Estimating a population proportion
• Let p be the proportion of a population with a particular
characteristic. If a large random sample of n elements of the
population is drawn from this population, the sample
proportion p  x n is approximated by a normal distribution
with mean and standard deviation, respectively, being
p (1  p )
  p and  p 
n
• Since the population proportion is unknown and is being
estimated, the above standard deviation is also unknown.
However, the sample proportion often is a reasonable
estimate of p, so in practice the mean and standard deviation,
respectively, of the distribution of the sample proportion are
p (1  p )
  p and  p 
n
Margin of error for a proportion
• From the previous slides, it follows that (1 – α)100% of the
random samples are associated with the following margin of
error E when estimating a population proportion:
p (1  p )
E  Z
2       n
• This result holds only if the sample size n is large, that is np ≥ 5
and n(1-p) ≥ 5, so the binomial probabilities are approximated
by areas under the normal distribution.
Interval estimate for a population
proportion p
• When n is large, the (1-α)100% confidence interval for
estimating p, the proportion of a population with a particular
characteristic, is
p (1  p )
p  Z
2       n

where p  x n is the sample proportion and x is the number of
sample elements with the characteristic.
• For this interval estimate, large n means
np  5 and n(1  p)  5
For smaller n, the interval will be wider than given by this
formula.
Example of opinion polling - I
• From the October 6, 2008 example of opinion polls prior to
the November 2003 Saskatchewan provincial election, what is
the margin of error for the Cutler poll?
• What is the interval estimate for the percentage of decided
voters who say they will vote NDP?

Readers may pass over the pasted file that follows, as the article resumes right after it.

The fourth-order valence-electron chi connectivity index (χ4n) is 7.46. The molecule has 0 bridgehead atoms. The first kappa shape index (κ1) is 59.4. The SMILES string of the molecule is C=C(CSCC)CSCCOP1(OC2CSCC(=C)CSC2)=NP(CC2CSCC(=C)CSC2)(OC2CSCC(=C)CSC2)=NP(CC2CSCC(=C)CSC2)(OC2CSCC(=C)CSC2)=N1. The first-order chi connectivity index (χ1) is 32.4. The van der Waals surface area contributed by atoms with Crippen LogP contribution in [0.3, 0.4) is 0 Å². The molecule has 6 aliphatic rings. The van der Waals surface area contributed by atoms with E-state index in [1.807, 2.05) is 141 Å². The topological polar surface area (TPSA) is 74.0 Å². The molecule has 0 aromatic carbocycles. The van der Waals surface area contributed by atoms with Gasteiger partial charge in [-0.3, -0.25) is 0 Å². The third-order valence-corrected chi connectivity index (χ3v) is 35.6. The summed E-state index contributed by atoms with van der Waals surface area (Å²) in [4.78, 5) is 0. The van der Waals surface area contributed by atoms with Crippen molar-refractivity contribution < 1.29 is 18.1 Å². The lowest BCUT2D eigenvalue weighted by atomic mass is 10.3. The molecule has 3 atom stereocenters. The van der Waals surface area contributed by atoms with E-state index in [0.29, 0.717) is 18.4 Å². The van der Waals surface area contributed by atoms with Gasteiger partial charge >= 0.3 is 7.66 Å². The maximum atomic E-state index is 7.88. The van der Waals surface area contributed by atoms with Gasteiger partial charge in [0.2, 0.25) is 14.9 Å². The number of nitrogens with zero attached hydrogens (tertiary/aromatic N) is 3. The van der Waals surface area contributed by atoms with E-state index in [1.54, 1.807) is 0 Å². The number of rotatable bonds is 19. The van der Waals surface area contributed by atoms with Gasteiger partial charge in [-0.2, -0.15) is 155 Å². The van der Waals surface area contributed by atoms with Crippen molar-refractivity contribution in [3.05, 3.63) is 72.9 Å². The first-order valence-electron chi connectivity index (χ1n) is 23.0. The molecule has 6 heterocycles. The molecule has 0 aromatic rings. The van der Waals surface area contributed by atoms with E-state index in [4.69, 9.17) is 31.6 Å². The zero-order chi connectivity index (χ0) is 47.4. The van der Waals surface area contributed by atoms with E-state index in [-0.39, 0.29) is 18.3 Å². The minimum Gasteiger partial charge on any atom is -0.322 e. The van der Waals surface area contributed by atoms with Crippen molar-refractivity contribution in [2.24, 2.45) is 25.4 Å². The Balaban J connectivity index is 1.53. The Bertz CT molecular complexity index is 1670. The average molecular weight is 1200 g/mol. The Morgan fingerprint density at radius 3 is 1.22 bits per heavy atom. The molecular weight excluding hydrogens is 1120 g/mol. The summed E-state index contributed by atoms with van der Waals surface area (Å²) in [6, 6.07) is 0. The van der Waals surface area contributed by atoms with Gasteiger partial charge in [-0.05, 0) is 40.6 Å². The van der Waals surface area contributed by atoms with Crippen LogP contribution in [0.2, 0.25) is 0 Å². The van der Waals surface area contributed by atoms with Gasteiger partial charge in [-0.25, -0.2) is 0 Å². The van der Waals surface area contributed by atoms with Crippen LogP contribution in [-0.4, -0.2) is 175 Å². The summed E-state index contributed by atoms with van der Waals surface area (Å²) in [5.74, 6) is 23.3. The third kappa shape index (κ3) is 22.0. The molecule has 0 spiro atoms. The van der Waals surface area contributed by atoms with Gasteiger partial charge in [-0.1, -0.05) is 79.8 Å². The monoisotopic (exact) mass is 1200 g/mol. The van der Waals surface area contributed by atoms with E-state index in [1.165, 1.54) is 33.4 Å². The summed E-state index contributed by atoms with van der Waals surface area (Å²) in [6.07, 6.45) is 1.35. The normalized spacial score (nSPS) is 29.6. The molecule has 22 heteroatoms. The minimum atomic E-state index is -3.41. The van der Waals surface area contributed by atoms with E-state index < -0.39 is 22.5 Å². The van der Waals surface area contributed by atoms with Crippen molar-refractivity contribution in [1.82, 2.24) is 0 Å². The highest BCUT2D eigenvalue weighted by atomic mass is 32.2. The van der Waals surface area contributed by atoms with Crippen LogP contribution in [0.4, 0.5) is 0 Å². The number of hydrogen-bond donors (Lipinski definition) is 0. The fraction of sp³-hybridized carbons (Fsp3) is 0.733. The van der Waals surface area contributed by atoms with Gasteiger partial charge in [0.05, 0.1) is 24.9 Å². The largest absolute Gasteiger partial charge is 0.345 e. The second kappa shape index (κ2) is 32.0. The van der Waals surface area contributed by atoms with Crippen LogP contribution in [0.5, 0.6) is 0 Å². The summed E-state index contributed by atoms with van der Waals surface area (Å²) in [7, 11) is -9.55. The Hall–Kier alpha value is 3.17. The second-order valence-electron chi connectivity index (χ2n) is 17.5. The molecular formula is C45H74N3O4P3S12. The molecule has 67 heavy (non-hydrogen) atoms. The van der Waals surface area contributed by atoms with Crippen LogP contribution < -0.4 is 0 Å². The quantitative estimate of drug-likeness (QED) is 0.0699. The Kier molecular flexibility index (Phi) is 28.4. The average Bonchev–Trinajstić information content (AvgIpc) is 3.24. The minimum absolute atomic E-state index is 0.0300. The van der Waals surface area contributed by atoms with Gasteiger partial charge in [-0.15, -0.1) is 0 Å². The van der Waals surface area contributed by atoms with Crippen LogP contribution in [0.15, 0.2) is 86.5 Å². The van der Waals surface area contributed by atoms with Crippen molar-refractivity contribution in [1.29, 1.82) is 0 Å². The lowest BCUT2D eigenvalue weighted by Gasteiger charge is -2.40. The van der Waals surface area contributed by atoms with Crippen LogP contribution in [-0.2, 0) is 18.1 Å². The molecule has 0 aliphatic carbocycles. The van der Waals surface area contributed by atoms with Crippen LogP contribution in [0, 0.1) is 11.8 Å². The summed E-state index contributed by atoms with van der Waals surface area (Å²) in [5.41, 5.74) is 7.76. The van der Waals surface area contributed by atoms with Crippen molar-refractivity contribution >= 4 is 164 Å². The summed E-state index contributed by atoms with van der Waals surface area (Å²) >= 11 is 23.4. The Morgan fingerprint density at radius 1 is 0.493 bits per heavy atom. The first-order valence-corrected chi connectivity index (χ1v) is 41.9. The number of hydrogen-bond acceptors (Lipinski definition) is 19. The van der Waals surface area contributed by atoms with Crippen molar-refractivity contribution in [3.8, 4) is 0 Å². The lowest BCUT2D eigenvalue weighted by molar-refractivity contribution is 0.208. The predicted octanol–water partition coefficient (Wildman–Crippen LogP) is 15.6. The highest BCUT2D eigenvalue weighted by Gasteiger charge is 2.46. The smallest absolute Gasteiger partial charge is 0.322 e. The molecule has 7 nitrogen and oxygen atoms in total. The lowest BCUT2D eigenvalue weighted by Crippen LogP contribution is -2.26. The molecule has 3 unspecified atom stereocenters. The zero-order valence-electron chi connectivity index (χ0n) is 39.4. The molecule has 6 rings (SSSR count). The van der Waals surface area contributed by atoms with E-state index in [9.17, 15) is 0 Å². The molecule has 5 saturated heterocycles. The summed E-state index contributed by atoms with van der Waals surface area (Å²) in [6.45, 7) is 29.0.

• Use the 95% level of confidence in each case.
Percentage of respondents, votes, and number of seats by
party, November 5, 2003 Saskatchewan provincial election
Political Party             CBC Poll, Cutler Poll,              Election      Number
Oct. 20-26 Oct. 29 –                 Result       of Seats
P     Nov. 5 P                    P
NDP                                 42%               47%            44.5%            30
Saskatchewan Party                  39%               37%            39.4%            28
Liberal                             18%               14%            14.2%             0
Other                                 1%                2%            1.9%             0
Total                              100%              100%          100.0%             58
Undecided                           15%               16%
Sample size (n)                      800               773

Sources: CBC Poll results from Western Opinion Research, “Saskatchewan Election Survey for The
http://sask.cbc.ca/regional/servlet/View?filename=poll_one031028, November 7, 2003. Cutler poll
results provided by Fred Cutler and from the Leader-Post, November 7, 2003, p. A5.
Example of opinion polling - II
• For the Cutler poll, n = 773 and the conditions for a large
sample size appear to hold. Using even the smallest value for
the sample proportion reported (other at 2% or 0.02),
np  773 0.02  15.46  5 and n(1  p)  773 0.98  757.54  5
• Given this large n, the sample proportion is approximated by a
normal distribution. At 95% confidence level, the Z value is
1.96 and the margin of error is
p (1  p )        0.5  0.5
E  Z                   1.96            1.96 0.0003234  1.96  0.017984  0.035
2       n               773
• In this case, a value of 0.5 is used for the estimate of the
sample proportion, since this produces the widest possible
margin of error.
Example of opinion polling - III

• For the Cutler poll, the margin of error is plus or minus 0.035
or 3.5 per cent, with 95% confidence. This means that with a
sample of size n = 773, the estimate of the proportion of the
population who support any political party may be incorrect
by as much as 3.5 percentage points in 95 out of 100 samples.
• Each public opinion poll should provide an estimate of the
margin of error when reporting poll results. The margin of
error is the amount E by which the sample proportion differs